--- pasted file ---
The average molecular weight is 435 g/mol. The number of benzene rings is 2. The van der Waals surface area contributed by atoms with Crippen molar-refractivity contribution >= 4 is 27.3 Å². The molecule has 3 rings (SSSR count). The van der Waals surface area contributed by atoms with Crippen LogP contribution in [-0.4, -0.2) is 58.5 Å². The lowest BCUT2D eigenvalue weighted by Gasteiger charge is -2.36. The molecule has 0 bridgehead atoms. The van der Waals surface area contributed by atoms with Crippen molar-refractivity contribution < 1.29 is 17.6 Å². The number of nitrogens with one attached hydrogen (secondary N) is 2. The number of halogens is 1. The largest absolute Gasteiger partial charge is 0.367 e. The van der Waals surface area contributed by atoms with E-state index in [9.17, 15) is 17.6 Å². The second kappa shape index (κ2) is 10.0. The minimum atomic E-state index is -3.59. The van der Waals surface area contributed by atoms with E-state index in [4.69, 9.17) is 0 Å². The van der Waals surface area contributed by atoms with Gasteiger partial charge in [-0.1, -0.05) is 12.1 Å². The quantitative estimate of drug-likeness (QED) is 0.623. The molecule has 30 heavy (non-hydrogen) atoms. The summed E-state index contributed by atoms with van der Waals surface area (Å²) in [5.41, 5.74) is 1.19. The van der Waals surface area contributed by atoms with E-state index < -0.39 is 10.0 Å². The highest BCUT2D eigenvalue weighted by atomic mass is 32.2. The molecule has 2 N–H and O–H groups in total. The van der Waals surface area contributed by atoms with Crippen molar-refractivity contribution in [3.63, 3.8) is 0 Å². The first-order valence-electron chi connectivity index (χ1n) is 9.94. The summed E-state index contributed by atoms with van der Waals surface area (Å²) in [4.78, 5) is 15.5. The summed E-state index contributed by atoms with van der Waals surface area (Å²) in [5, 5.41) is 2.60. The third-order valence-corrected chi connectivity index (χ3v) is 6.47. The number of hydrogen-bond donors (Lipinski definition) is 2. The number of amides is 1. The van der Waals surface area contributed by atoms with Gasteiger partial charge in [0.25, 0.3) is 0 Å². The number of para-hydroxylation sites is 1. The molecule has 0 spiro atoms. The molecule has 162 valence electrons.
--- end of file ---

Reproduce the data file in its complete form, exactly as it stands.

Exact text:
The average molecular weight is 435 g/mol. The number of benzene rings is 2. The van der Waals surface area contributed by atoms with Crippen molar-refractivity contribution >= 4 is 27.3 Å². The molecule has 3 rings (SSSR count). The van der Waals surface area contributed by atoms with Crippen LogP contribution in [-0.4, -0.2) is 58.5 Å². The lowest BCUT2D eigenvalue weighted by Gasteiger charge is -2.36. The molecule has 0 bridgehead atoms. The van der Waals surface area contributed by atoms with Crippen molar-refractivity contribution < 1.29 is 17.6 Å². The number of nitrogens with one attached hydrogen (secondary N) is 2. The number of halogens is 1. The largest absolute Gasteiger partial charge is 0.367 e. The van der Waals surface area contributed by atoms with E-state index in [9.17, 15) is 17.6 Å². The second kappa shape index (κ2) is 10.0. The minimum atomic E-state index is -3.59. The van der Waals surface area contributed by atoms with E-state index in [4.69, 9.17) is 0 Å². The van der Waals surface area contributed by atoms with Gasteiger partial charge in [-0.1, -0.05) is 12.1 Å². The quantitative estimate of drug-likeness (QED) is 0.623. The molecule has 30 heavy (non-hydrogen) atoms. The summed E-state index contributed by atoms with van der Waals surface area (Å²) in [5.41, 5.74) is 1.19. The van der Waals surface area contributed by atoms with E-state index < -0.39 is 10.0 Å². The highest BCUT2D eigenvalue weighted by atomic mass is 32.2. The molecule has 2 N–H and O–H groups in total. The van der Waals surface area contributed by atoms with Crippen molar-refractivity contribution in [3.63, 3.8) is 0 Å². The first-order valence-electron chi connectivity index (χ1n) is 9.94. The summed E-state index contributed by atoms with van der Waals surface area (Å²) in [4.78, 5) is 15.5. The summed E-state index contributed by atoms with van der Waals surface area (Å²) in [5, 5.41) is 2.60. The third-order valence-corrected chi connectivity index (χ3v) is 6.47. The number of hydrogen-bond donors (Lipinski definition) is 2. The number of amides is 1. The van der Waals surface area contributed by atoms with Gasteiger partial charge in [0.25, 0.3) is 0 Å². The number of para-hydroxylation sites is 1. The molecule has 0 spiro atoms. The molecule has 162 valence electrons.